UX & Technology

Could your next phone be flexible?

“ConradConrad Duncan, Journalist

Rumours circulate of new flexible tech that could mean you’ll never break a screen again.

The moment when you pick your phone up off the floor and see a cracked screen is one of the most frustrating parts of being a smart phone user. Unlike classic ‘brick phones’, such as the Nokia 3310, which seemed like they were borderline indestructible, smart phones are notoriously easy to break. Could new flexible tech end the cycle of broken screens? One study calculated that British phone owners paid £4.6 billion on repairs in two years and 47% of current iPhone owners had previously broken an iPhone. Add to this the increasingly expensive cost of phone repairs—a new iPhone X screen will cost you £286—and you can see why a more durable phone would be a big draw for customers. Samsung think that they might have the answer with the idea of a flexible phone. They have been working on the technology since 2011 but it’s looking like 2018 might be the year that this idea turns into products, after the company referenced ‘flexible OLED (organic light emitting diode) panels’ in their latest earnings report. Industry experts are expecting Samsung to announce its first flexible phone soon, with mass production beginning later this year.

How does it work?

Samsung’s patents show a phone screen that bends like an old-fashioned flip phone. An early plan showed a product that incorporated both a phone and a tablet into the design so that when the phone was open it operated like a mini-iPad. In this endearing lame promo video, the idea is supposedly so cool that it will get you a date.
The problem for Samsung has been finding a conductive transparent material that is also flexible. Phone screens need to be able to conduct heat; that’s how your fingers are able to operate the screen, but most phone touch displays use indium tin oxide which is not flexible. Similarly, conventional glass does not bend, as proven by anyone who has dropped an iPhone before, so the glass layer that is usually used for OLED screens has had to be replaced. Whatever material is used must be conductive and transparent but also highly durable to survive the normal damage that comes with daily use. Earlier flexible screens solved this problem by replacing the glass layer in OLED screens, which break easily, with a layer of plastic film. However, reports suggest that Samsung have been using a hybrid polymer-glass substrate to make their flexible phones.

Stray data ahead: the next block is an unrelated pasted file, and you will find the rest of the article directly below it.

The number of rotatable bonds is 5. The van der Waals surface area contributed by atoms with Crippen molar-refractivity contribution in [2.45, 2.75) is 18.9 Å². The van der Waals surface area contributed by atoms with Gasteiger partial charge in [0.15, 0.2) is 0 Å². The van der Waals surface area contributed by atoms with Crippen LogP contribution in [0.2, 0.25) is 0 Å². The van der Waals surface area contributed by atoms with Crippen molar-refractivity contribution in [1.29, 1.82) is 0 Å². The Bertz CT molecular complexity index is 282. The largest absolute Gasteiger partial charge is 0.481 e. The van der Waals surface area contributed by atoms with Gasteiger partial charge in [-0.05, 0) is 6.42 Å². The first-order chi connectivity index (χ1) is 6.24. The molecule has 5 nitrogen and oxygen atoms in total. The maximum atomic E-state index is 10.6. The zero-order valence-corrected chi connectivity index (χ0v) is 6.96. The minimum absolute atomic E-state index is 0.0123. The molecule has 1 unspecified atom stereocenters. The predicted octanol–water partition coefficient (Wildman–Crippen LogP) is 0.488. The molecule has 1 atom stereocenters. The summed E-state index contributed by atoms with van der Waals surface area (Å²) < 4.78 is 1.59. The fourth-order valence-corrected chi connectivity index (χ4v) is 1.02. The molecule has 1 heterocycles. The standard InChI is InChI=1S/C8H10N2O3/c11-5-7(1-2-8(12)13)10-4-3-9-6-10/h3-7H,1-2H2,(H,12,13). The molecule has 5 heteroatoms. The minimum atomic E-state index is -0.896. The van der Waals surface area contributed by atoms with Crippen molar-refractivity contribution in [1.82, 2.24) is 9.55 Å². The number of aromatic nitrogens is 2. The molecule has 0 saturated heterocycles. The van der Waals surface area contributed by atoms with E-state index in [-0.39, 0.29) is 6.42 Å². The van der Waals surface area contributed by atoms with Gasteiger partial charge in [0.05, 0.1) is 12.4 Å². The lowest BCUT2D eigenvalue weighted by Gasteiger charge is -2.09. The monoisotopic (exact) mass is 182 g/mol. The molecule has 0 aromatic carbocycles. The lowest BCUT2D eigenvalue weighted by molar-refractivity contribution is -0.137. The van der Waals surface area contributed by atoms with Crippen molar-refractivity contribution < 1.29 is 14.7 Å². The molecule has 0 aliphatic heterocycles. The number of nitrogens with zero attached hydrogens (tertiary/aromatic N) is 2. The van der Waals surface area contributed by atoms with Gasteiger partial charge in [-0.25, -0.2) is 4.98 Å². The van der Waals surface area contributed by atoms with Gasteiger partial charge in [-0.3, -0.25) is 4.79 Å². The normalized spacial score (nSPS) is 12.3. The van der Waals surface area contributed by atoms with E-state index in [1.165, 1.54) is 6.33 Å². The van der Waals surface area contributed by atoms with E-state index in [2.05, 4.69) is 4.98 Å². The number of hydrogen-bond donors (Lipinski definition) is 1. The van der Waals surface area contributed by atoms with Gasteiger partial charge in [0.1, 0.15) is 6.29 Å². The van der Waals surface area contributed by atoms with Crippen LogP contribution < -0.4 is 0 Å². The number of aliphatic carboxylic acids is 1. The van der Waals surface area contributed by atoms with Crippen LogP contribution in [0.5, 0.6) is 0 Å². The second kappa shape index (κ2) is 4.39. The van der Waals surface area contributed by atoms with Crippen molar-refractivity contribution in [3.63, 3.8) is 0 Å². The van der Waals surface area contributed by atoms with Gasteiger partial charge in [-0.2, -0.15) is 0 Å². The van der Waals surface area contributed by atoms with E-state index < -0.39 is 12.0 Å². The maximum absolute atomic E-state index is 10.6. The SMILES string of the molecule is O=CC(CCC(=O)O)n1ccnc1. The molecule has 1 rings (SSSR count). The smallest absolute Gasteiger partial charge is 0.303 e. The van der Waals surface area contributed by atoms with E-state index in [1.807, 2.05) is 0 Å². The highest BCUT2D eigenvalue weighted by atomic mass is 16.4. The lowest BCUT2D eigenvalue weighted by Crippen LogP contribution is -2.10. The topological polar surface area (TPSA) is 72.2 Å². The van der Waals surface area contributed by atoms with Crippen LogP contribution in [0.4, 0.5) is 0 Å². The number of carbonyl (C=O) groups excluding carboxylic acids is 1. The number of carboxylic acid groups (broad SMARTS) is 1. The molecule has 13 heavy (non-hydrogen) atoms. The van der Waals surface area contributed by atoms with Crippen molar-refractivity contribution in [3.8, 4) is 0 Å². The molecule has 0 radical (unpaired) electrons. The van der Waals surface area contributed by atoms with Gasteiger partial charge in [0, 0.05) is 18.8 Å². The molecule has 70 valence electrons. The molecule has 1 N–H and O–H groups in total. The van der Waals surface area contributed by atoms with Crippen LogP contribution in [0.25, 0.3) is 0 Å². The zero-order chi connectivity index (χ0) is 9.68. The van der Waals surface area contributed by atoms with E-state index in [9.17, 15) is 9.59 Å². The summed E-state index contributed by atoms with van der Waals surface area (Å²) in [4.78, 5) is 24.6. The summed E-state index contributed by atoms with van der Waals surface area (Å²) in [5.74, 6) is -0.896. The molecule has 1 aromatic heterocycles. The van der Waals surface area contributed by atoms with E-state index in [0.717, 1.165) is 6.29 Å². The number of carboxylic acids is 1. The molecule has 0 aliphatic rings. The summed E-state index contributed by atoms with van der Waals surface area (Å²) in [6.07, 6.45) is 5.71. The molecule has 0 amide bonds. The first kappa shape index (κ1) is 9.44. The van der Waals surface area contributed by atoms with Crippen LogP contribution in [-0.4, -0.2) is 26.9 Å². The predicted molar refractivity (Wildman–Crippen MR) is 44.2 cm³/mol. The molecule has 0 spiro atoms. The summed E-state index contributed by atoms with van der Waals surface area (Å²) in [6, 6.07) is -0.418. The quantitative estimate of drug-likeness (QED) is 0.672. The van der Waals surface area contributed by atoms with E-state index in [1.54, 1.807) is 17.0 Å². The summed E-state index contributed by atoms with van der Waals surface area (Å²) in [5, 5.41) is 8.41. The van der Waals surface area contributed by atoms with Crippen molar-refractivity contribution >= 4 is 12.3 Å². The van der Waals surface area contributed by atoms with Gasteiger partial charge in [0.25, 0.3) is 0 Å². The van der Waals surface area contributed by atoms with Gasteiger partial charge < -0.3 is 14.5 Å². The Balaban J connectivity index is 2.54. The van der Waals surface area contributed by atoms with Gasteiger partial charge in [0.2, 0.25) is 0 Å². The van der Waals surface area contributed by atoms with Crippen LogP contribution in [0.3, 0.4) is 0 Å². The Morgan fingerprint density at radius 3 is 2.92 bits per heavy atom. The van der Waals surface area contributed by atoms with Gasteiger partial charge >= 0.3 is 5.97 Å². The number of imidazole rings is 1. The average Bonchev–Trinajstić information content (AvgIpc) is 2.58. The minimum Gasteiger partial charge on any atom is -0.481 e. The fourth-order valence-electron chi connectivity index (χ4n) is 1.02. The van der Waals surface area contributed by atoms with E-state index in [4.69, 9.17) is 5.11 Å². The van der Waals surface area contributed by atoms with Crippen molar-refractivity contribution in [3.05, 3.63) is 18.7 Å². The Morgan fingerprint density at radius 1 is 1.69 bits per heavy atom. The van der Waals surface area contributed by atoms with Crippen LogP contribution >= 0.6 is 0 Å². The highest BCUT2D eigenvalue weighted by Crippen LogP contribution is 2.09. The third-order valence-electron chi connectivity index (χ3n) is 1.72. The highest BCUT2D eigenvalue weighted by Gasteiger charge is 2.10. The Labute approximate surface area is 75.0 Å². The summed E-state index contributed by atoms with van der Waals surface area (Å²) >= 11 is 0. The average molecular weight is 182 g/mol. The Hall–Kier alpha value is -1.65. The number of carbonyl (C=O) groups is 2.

What are the benefits?

Other than the obviously positive that they are incredibly cool to look at, flexible screens come with some very useful benefits. Most notably, they are significantly more durable than conventional glass screens; some possibly over-excited researchers have claimed that they cannot be broken, which would make them extremely popular with users. The other major benefits will depend on how Samsung’s phones are designed but in theory, they should be both slimmer and significantly lighter than convention glass screen phones. This could mean that phones with flexible displays will be cheaper in the long-term than their glass equivalents. At the very least, they should be cheaper to produce. However, this benefit might not be seen by customers and may just see Samsung take home more profit. Flexible phones have been a matter of when, not if, for a while now and it’s looking increasingly likely that we will see a product from Samsung in the next few months. Unfortunately, it is also likely that the flexible phones we’ll see in the coming months will be limited with how much they can be folded before they become damaged. This is still very new technology so it will take time to work out all the practical issues with designs and manufacturing. Whatever Samsung is planning, it will probably be a limited edition, high-end product. Nevertheless, the future of flexible phones is an exciting one and if they can significant improve the resilience of smart phones, you can guarantee that they’re going to be popular with users.

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